A Delhi based writer, who chased Indian women directors to discuss how gender-affected their career was, tells us what we don't know about Reema Kagti, Mira Nair, Farah Khan and Kiran Rao
Asking an Indian filmmaker what it means to be a woman in a fiercely competitive industry is not a question many are comfortable answering. "One of the reasons is that they don't want to play the victim card. Their reluctance also stems from the fact that unless the sexism is blatant—like in the case of #MeToo—nobody thinks of it as being an issue of gender," says Nandita Dutta, 29. The writer, who spent nearly six years tracking indie and regional cinema for a popular film website, feels that journalists often resist probing women directors about gender during interviews. "Even if they ask the question, they sound apologetic," says Delhi-based Dutta, an alumnus of Mumbai's Sophia College.
Her debut non-fiction title, F Rated (HarperCollins India), addresses this, as she profiles 11 Indian women filmmakers, who among other things, discuss how their gender feeds their art. "While most of them were receptive to the idea of a book, the moment I started questioning them about how gender determines their choices, and the way the industry treats them, there was resistance," recalls Dutta, who started work on the book in 2014. Zoya Akhtar, in fact, withdrew mid-way, because she got uncomfortable. "She felt that there was a need to move away from this conversation around gender." There were others, however, who were vocal. "Often, we collaboratively reflected on the issue, and that was the most rewarding part of this exercise."
'She was ready to discuss sexism in Bollywood'
Dutta says that Farah Khan wouldn't have agreed to be in a book like this if she had not been snubbed by male filmmakers, after the success of Happy New Year. Khan, who until then had been vocal about not facing a gender bias, said in an interview to mid-day in 2014: "I have never said this before, but I need to now—our country is sexist and so is our industry."
"I caught her at the right time," says Dutta. "That infantilising attitude against her was the defining moment for her." According to Dutta, Khan who is the only female filmmaker in the 100-crore club, is nonchalant about everything she does—right from the movies she makes to her family life. "But, she is invested in her kids. The one time I met her at a cookery show she was hosting, her children who were on set, would come and hug her every time there was a break. And, she doesn't shy away from talking about being privileged, and having two nannies to look after the kids." Her nonchalance, Dutta finds charming. "And despite that, I don't see her as a non-political or unthinking person."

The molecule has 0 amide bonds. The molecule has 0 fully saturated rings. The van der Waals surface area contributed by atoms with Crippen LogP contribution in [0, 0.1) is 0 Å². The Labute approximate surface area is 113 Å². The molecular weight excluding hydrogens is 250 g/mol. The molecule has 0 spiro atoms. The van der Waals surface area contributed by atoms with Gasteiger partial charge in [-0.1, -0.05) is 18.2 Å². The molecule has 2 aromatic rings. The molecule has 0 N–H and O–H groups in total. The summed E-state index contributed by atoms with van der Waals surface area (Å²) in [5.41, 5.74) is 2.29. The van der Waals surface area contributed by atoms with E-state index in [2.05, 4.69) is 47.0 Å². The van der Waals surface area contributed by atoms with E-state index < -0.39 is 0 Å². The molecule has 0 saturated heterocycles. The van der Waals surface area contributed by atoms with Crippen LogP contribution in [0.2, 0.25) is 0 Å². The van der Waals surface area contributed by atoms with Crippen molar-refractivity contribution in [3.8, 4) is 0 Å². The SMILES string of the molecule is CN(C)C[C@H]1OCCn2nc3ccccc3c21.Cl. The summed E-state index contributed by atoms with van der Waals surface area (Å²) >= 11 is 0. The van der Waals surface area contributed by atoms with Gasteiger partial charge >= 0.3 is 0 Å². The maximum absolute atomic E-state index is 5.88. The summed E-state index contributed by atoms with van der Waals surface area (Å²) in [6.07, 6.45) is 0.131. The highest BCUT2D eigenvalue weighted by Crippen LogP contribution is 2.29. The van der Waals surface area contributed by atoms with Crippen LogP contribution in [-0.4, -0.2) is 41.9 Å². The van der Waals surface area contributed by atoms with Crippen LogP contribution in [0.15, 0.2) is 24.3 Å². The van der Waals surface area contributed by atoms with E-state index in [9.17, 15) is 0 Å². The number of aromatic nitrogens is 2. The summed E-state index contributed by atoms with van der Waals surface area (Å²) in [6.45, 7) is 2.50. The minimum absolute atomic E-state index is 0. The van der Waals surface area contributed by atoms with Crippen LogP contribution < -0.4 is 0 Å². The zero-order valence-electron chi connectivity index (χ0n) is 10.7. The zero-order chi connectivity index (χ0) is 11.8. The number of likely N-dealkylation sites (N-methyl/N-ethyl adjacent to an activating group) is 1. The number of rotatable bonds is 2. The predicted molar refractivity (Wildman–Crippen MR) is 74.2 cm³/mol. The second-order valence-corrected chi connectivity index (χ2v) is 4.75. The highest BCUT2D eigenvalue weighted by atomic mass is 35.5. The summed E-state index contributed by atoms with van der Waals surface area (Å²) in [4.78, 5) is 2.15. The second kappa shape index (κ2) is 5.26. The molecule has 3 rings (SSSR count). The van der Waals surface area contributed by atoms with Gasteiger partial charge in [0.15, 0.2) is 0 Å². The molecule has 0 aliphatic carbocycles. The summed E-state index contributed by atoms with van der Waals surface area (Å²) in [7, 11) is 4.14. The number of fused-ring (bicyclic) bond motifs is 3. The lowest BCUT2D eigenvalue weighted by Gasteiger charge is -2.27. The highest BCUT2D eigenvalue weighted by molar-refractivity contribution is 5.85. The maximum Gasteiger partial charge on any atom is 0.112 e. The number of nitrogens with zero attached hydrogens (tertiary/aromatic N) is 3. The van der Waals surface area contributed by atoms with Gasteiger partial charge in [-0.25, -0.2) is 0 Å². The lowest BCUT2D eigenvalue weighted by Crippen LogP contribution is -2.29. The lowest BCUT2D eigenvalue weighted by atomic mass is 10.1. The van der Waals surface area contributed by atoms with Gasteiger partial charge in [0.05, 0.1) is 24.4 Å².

'She has a domestic side to her'
It was after 25 email exchanges that Dutta made a breakthrough with Mira Nair, whose oeuvre includes Salaam Bombay!, The Monsoon Wedding and Vanity Fair. "She invited me to Uganda, where she was shooting the Disney film, Queen of Katwe. Being on the set with her was quite an experience—to see her direct and lead the team. Mira seems to have two very contradictory sides to her: She is a stern director, but once the shot is over, she will go and speak to everyone, ask them if they are okay. It was moving to see that."
Dutta spent eight days, doing extensive interviews with Nair at her home in Kampala. The intimate setting, she says, contributed to the filmmaker opening up about battling depression at 40. It was then that she decided to take a break from the movies to raise her son Zohran, who was six then, in Cape Town, South Africa, where the family had briefly moved. "I wanted to have an accident. I took it seriously after three times of having this experience," Nair told Dutta, who had begun to feel stagnated.
"What strikes you about her is that she is grounded in family life. She spoke a lot about her son, husband and the passing away of her mother-in-law. She also has a beautiful garden [in Kampala] and talked endearingly about her trees. You see her films, and the powerful personality she projects, but you don't quite see the domestic side to her."
'Motherhood and celebrity consumed her'
Though just one film old, Dutta says including Kiran Rao was important to the book, because she wanted to understand how being married to a star put an end to her filmmaking career. "She is consumed by celebrity and an overshadowing figure [Aamir Khan], in her life. At one point in the interview, she says, '[German director Rainer Werner] Fassbinder died at 37, and made over 40 films. I'm already so old...how much work will I end up doing?'"
Dutta finds Rao to be contemplative. "She is aware that she is a filmmaker and that she is here to make films. But the pressure of being a celebrity wife and making public appearances, and later, raising her son, has kept her from pursuing her passion. When I met her [in 2014-15], I think she was still struggling to find the drive."
'Quit alcohol to fight her aggression'
With Reema Kagti, Dutta faced the greatest resistance, because, she didn't want to be typecast as a woman filmmaker. She opened up by the third interview, when she started to talk about her problem with aggression. In the book, Dutta writes about Kagti's reputation preceding her. "She is known to be mercurial. Stories of manhandling the crew often float around," writes Dutta. "That is the one moment when she took cognisance of how aggression in a woman is perceived very differently [when compared to a male director], and why most of the problems in her career have been a result of this," says Dutta. "Back in 2014, when I interviewed her, she seemed pre-occupied with it. She even mentioned that she was consciously working on the problem, as her mother felt she should too. In fact, she had stopped drinking for a while, as one of the ways to deal with her aggression. I don't know how things are now."
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